Gastroenterologists Pasco WA

This page provides useful content and local businesses that can help with your search for Gastroenterologists. You will find helpful, informative articles about Gastroenterologists, including "How Healing the Leaky Gut Could Heal Your Life". You will also find local businesses that provide the products or services that you are looking for. Please scroll down to find the local resources in Pasco, WA that will answer all of your questions about Gastroenterologists.

Dr.Enrique Carter
(509) 545-0210
1200 N 14th Ave # 300C
Pasco, WA
Gender
M
Education
Medical School: Univ Of Wa Sch Of Med
Year of Graduation: 1973
Speciality
Gastroenterologist
General Information
Accepting New Patients: Yes
RateMD Rating
4.0, out of 5 based on 3, reviews.

Data Provided By:
Peter Donald Maher
(509) 735-8600
602 N Colorado St
Kennewick, WA
Specialty
Gastroenterology

Data Provided By:
John Michael Roach
(509) 586-9187
811 S Auburn
Kennewick, WA
Specialty
Gastroenterology, Internal Medicine

Data Provided By:
Verapan Vongthavaravat, MD
(405) 703-1741
7114 W Hood Pl
Kennewick, WA
Specialties
Gastroenterology
Gender
Male
Education
Medical School: Mahidol Univ-Ramathibodi Hosp, Fac Of Med, Bangkok, Thailand
Graduation Year: 1991

Data Provided By:
Peter Donald Maher IV, MD
(509) 735-8600
602 N Colorado St Ste D
Kennewick, WA
Specialties
Gastroenterology
Gender
Male
Education
Medical School: George Washington Univ Sch Of Med & Hlth Sci, Washington Dc 20037
Graduation Year: 1986

Data Provided By:
Enrique D Carter, MD
(509) 545-0210
1200 N 14th Ave Ste 300A
Pasco, WA
Specialties
Gastroenterology
Gender
Male
Education
Medical School: Univ Of Wa Sch Of Med, Seattle Wa 98195
Graduation Year: 1973

Data Provided By:
Dr.SURESH PHILIP
(509) 737-8766
Ste 1A, 7525 W Deschutes Pl
Kennewick, WA
Gender
M
Education
Medical School: Univ Of Jos, Fac Of Med Sci, Jos, Plateau, Nigeria
Year of Graduation: 1987
Speciality
Gastroenterologist
General Information
Accepting New Patients: Yes
RateMD Rating
1.0, out of 5 based on 1, reviews.

Data Provided By:
Verapan Vongthavaravat
(509) 734-4885
7114 W Hood Pl
Kennewick, WA
Specialty
Gastroenterology

Data Provided By:
John Michael Roach, MD
(509) 586-9187
811 S Auburn St
Kennewick, WA
Specialties
Gastroenterology
Gender
Male
Education
Medical School: Univ Of Wa Sch Of Med, Seattle Wa 98195
Graduation Year: 1973

Data Provided By:
S Trikalsaransukh, MD
(509) 586-4665
3406 W 42nd Ave
Kennewick, WA
Specialties
Gastroenterology
Gender
Male
Education
Medical School: Mahidol Univ-Ramathibodi Hosp, Fac Of Med, Bangkok, Thailand
Graduation Year: 1980

Data Provided By:
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How Healing the Leaky Gut Could Heal Your Life

by Lissa Rankin, OB/GYN

What do your intestines have to do with mojo? EVERYTHING! Sure, you can be vital , even if you’re ill. But if you have leaky gut syndrome, it might manifest in ways you would never expect, such as depression, chronic fatigue syndrome, food allergies, gas and bloating, or the inability to find relief from other diseases, even when adequately treated.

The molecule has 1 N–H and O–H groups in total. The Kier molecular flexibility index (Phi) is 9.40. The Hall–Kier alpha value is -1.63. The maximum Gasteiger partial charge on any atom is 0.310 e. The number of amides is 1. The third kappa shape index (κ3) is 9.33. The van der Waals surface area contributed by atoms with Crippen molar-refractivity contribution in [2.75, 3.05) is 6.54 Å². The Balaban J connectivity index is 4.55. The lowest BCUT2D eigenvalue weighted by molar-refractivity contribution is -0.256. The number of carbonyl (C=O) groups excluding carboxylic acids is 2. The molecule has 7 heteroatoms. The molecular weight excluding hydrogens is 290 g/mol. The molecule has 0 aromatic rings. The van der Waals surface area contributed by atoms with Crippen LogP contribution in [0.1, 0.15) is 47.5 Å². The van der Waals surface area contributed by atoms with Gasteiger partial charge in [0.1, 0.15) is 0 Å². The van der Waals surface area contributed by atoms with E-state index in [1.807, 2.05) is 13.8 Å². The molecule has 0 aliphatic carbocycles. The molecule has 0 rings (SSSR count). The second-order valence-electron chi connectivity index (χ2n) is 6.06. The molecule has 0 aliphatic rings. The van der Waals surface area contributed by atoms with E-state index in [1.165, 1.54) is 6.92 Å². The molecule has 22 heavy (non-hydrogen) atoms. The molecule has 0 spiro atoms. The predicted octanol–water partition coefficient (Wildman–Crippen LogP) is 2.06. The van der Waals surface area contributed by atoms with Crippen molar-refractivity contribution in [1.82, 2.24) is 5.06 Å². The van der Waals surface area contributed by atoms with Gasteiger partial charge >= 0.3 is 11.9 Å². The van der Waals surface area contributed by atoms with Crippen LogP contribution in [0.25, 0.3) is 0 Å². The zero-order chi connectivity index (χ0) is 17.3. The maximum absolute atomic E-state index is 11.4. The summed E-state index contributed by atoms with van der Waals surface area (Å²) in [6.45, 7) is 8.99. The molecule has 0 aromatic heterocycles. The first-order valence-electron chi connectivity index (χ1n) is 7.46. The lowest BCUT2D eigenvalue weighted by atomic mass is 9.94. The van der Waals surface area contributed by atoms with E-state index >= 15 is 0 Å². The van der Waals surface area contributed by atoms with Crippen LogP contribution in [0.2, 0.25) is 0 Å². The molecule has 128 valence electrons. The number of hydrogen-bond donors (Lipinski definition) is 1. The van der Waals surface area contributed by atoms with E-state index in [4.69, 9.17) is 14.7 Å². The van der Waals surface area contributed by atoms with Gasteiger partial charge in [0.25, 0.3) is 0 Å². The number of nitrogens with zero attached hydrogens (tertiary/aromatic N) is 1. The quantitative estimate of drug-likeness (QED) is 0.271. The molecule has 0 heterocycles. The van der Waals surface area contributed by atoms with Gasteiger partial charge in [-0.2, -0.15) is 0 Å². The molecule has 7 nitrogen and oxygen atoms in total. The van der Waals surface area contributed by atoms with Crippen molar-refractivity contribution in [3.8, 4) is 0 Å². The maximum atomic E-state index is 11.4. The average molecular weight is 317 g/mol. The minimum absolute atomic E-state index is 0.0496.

What is leaky gut syndrome?

Good question. I’m a doctor and I never heard about it at Duke or Northwestern, where I trained. While conventional medicine doesn’t recognize the existence of “leaky gut” syndrome, many naturopathic and integrative medicine doctors believe that a “leaky gut” can impair the natural healing process of the body and impede both traditional and alternative treatments.

In theory, leaky gut syndrome results from damage to the intestinal lining that leads to a state of intestinal hyperpermeability, allowing undigested proteins, fats, waste, bacteria, and other toxins to “leak” through the gut membrane, which should only allow healthy nutrients through. These particles can then wind up in the blood stream and lymphatic system, where the immune system tries to come to the rescue to eliminate these unwanted intruders, triggering an auto-immune response. While a natural immune response is usually a good thing, too much can lead to a state of inflammation, which wreaks havoc in ways you may never relate to gastrointestinal function. A normal intestinal lining brilliantly lets good stuff through, while screening bad stuff out, allowing it to be excreted as waste. But when this membrane is impaired, beware!

What kinds of symptoms might result from leaky gut?

Common early symptoms include gas, bloating, and fatigue, which should not be considered normal. These harbingers of other stuff brewing may be your only clue that your intestines need to be healed. If time goes by, you may wind up with chronic fatigue, skin rashes like eczema, psoriasis, or even chronic vulvar itching, food allergies, gluten intolerance, memory problems, mood disorders, body aches and joint pains, and other vague, seemingly unrelated conditions.

Why has my doctor never heard of this?

Nobody ever taught me about leaky gut syndrome in medical school, and unless you’re out there researching and self-educating yourself about complementary and alternative medicine treatments, you would never hear about it. Why is that? We Western docs are research fanatics, and the trust of the matter is that most of the expensive research that fuels modern medicine is sponsored by drug companies hoping to prove that their product works. Once they’ve proved it in randomized controlled trials, it becomes mainstream. Because there is no “drug” to treat leaky gut syndrome and nobody has paid to perform big studies, we just don’t have a lot of data out there in the mainstream medical literature, so it falls largely into the realm of what traditional docs call “anecdotal medicine” (and d...

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